Investvine made a site visit in Samut Sakhon, a province southwest of Bangkok known for its busy fishery industry. There, the Thai government operates one of the largest One Stop Shops for migrant worker registration in a public hospital.

According to Sombat Nivesrat, deputy director-general of the employment department in the Thai Ministry of Labour, around 140,000 migrant workers have been registered here over the past months and have been equipped with proper paperwork and health-checked.

“We acknowledge that there is a problem with human trafficking and labour conditions for the large number of unskilled foreign workers, and we have been trying to tackle the problem over the past 20 years,” Sombat says.

“Now, with the support of the governments in Myanmar, Laos, Cambodia and also Vietnam, as well as through government promotions and information campaigns in factories and from employers, we want to provide a smooth registration process,” he adds.

Apart from receiving ID cards, visas and work permits, which allows them to stay and work in Thailand legally for four years at a time, migrant workers are also entering Thailand’s social security and health insurance system, provided they can produce a passport issued by their home country and get their nationality verified. To that end, Myanmar, Cambodia and Laos have set up nationality verification centers in Thailand to expedite the process.

Iris scan for foreign fishery workers

Workers in the fisheries and seafood processing industry additionally need to undergo an iris scan to ensure accuracy of their identity for further inspection at sea. All workers are further tested on communicable diseases such as influenza, tuberculosis, syphilis and HIV and provided treatment if necessary, Sombat says.

As of February 2018, more than 1.1 million migrant workers have already been processed. Once registered, they are legally entitled to receive the daily minimum wage in their respective industries. To ensure that they are paid accordingly, employers are legally bound to transfer salaries electronically to bank accounts to allow spot checks by the Ministry of Labour, according to Sombat.

As additional services, the Thai government has also set up migrant worker assistance centers in ten provinces to provide interpreters and information on workers’ rights and employment regulations, as well as post-arrival and reintegration centers, a labour hotline and information portal on the Internet in six languages, Thai, English, Burmese, Lao, Cambodian and Vietnamese.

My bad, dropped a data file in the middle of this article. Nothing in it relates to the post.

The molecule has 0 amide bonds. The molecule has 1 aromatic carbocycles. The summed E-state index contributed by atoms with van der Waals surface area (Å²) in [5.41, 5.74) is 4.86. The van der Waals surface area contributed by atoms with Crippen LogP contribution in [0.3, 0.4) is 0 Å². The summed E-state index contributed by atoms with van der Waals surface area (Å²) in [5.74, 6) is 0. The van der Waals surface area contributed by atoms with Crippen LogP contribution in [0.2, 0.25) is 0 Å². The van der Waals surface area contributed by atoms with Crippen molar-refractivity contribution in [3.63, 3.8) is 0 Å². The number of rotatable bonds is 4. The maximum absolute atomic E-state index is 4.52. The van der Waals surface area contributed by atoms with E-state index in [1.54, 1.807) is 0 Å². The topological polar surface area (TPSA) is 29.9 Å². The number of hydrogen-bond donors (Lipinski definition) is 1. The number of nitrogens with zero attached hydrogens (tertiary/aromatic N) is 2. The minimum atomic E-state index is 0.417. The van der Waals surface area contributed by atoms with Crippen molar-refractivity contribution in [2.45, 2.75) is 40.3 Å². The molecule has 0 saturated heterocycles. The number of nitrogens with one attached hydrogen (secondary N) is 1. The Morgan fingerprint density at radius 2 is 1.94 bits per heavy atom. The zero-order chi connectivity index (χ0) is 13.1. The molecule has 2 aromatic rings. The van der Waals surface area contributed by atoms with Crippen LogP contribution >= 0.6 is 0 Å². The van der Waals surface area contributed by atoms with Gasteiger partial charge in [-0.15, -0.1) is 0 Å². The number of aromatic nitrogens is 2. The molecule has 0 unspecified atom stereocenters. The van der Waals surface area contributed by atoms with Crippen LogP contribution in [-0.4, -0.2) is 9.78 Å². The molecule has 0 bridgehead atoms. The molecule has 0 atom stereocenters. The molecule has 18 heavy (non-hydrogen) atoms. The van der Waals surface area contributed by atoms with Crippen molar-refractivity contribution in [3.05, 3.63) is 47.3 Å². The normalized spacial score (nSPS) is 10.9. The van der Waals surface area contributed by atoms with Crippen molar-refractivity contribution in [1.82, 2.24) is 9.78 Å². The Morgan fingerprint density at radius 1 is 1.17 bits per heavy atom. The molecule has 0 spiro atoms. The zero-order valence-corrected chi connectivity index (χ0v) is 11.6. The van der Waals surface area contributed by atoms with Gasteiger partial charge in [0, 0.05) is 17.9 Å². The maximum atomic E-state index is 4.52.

Private firms welcome registration

Investvine visited three private companies at least half of whose staff comprises of foreign workers.

Anusorn Mahachai Surimi Group, a major seafood processing company in Samut Sakhon, which employs 220 Myanmar and seven Laotian workers out of a total staff 334, is advocating the registration process because it “gives workers more freedom and peace of mind,” as CEO Aphichai Techanitisawad puts it.

“Working illegalyl is bad for them,” he says, “and registering is good because they get a basic salary and social benefits.”

For Anusorn Group, the registering process has resulted in one-time costs of “four to five per cent” of their annual profit, and they had to hire five people to handle it, but Aphichai says it was worth it.

“We hope for a green card from the EU, since this is the best for our business,” Aphichai said.

Another company, Kasemchai Farm Group in Nakhon Pathom province, which produces chicken and duck eggs and employs 444 Myanmar workers out of a total staff of 935, also says it was in full compliance with the labour registration regulations and is actively assisting its foreign staff to get their paperwork done.

“We found that after registration, our foreign workers are much happier and more relieved, which makes them also more motivated,” a company representative tells Investvine.

KP Food Company Limited in Nakhon Chaisri, whose 89 foreign workers are from Cambodia, also feels that the registration process is a positive thing, particularly for long-term employees, even though it resulted in a temporary shortage of staff, when they were absent to register.

“Their legal status gets improved and with it their work safety, social protection and welfare,” says KP Food managing director Khwanchit Yangyuen.

One Stop Service center for migrant worker registration in Samut Sakhon
Migrant workers awaiting document processing
Health check
Fishing boats in Samut Sakhon
Daily routine of fishermen

Myanmar migrant worker in Samut Sakhon
Fish end up in cans at Anusorn Group
Migrant workers at Anusorn Group talk about their registration experience
Workers’ accommodation at Anusorn Group
Migrant workers at Kasemchai Farm Group
Migrant workers at KP Food
Done!
Cambodian worker at KP Food
Workers’ accommodation at KP Food
Waiting for the night shift